```Date: Nov 26, 2012 3:20 AM
Author: Ray Koopman
Subject: Re: Interpretation of coefficients in multiple regressions which<br> model linear dependence on an IV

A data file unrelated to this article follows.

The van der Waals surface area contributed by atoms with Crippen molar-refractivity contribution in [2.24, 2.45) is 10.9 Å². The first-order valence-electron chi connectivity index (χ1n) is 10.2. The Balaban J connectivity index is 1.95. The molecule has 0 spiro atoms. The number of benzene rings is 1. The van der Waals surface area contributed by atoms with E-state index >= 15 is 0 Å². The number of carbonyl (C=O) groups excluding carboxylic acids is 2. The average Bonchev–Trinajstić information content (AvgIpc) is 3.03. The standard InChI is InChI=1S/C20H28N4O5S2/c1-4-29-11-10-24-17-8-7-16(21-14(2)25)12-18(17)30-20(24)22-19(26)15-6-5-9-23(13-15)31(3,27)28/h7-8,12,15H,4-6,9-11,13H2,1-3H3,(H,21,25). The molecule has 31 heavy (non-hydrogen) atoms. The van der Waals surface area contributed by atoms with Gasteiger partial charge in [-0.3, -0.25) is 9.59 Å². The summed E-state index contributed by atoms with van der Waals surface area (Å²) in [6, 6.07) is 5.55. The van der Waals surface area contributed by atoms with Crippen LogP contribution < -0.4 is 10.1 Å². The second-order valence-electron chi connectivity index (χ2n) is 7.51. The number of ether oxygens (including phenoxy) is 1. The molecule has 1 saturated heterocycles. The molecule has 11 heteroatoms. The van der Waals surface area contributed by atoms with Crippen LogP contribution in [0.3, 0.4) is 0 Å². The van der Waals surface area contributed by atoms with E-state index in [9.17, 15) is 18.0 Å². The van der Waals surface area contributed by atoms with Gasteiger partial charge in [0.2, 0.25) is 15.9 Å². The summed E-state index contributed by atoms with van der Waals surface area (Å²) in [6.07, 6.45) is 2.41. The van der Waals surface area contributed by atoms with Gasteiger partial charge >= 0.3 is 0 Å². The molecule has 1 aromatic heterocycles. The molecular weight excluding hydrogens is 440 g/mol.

On Nov 21, 8:13 pm, djh <halitsk...@att.net> wrote:> In a different thread, Ray Koopman explained that if one> suspects these regressions to be dependent on the IV ?u?:>> c on u> c on e> c on (e,u)>> then under the usual initial assumption that the dependence> is linear, these three regressions should be modified to:>> c on (u, u^2)            instead of c on u> c on (e, u, u*e)         instead of c on e> c on (e, u, u*e, u^2)    instead of c on (e,u)In this post I want to talk about only your first case, where thed.v. is a quadratic function of the i.v.: y = a0 + a1*x + a2*x^2.(I use the usual generic variable names x and y so as not to getcaught up in any peculiarities of your particular variables.)First, be aware that this is called "linear regression" by somepeople, and "nonlinear regression" by others. Both are right:y is linear in the coefficients a0,a1,a2 but quadratic in x. Inmy experience, statisticians will usually say "linear" (presumablybecause estimating the coefficients is simple when y is linear inthe coefficients but complicated otherwise), but users/consumersof the results will usually say "nonlinear" (presumably because theyare looking at, or at least thinking of, a plot of the regressionfunction).I suggested the quadratic function as a replacement for thepiecewise linear function:    |b0 + b1*x, x <= x'y = |                   , for some pre-specified value x'.    |c0 + c1*x, x >  x'Note that that function is not realistic, in the sense that itallows a discontinuity at x'. A more realistic function would be    |d0 + d1*(x-x'), x <= x'y = |                        .    |d0 + d2*(x-x'), x >  x'But that function, too, is unrealistic because its gradient can bediscontinuous. The quadratic has neither of those problems but isusually criticized because its slope is not bounded, so choosingbetween the two reduces to deciding which is less unrealistic, withneither being completely satisfactory. (There are, of course, otherpossible functions, but they are all more complicated.)The general question is whether the slope of the regression isdifferent for low and high x-values, and (more importantly?) howthat difference varies as a function of other factors. That is,you have many regressions to do, and the results must be comparedto one another.Your current analyses look at the slope differences, c1-b1.(The intercepts and their differences are generally meaninglesswhen the slopes differ.)a2 in the quadratic model carries the same general meaning as c1-b1.To see this, think of a linear function y = A0 + A1*x  in which boththe intercept (A0) and the slope (A1) are themselves linear functionsof x: A0 = a00 + a01*x, A1 = a10 + a11*x. Clearly, a11 specifies howthe slope A1 changes as a function of x. Substituting for A0 and A1gives the quadratic model, with a2 = a11:y = (    A0     ) + (    A1     )*x  = (a00 + a01*x) + (a10 + a11*x)*x  = a00 + (a01 + a10)*x + a11*x^2  = a0  + (    a1   )*x + a2 *x^2.As with the piecewise-linear model, the intercept (a0) in thequadratic model is generally meaningless.Now for what to many people seems surprising and counterintuitive,even just plain wrong: in the quadratic model, a1 is generallymeaningless. This is because a1 is only the slope of the function atx = 0, whereas many people think of a1 as some sort of conceptual,if not literal, "average" slope. If a single number is wanted thatrepresents some sort of average slope then it can be computed, butfirst that "average" must be defined.
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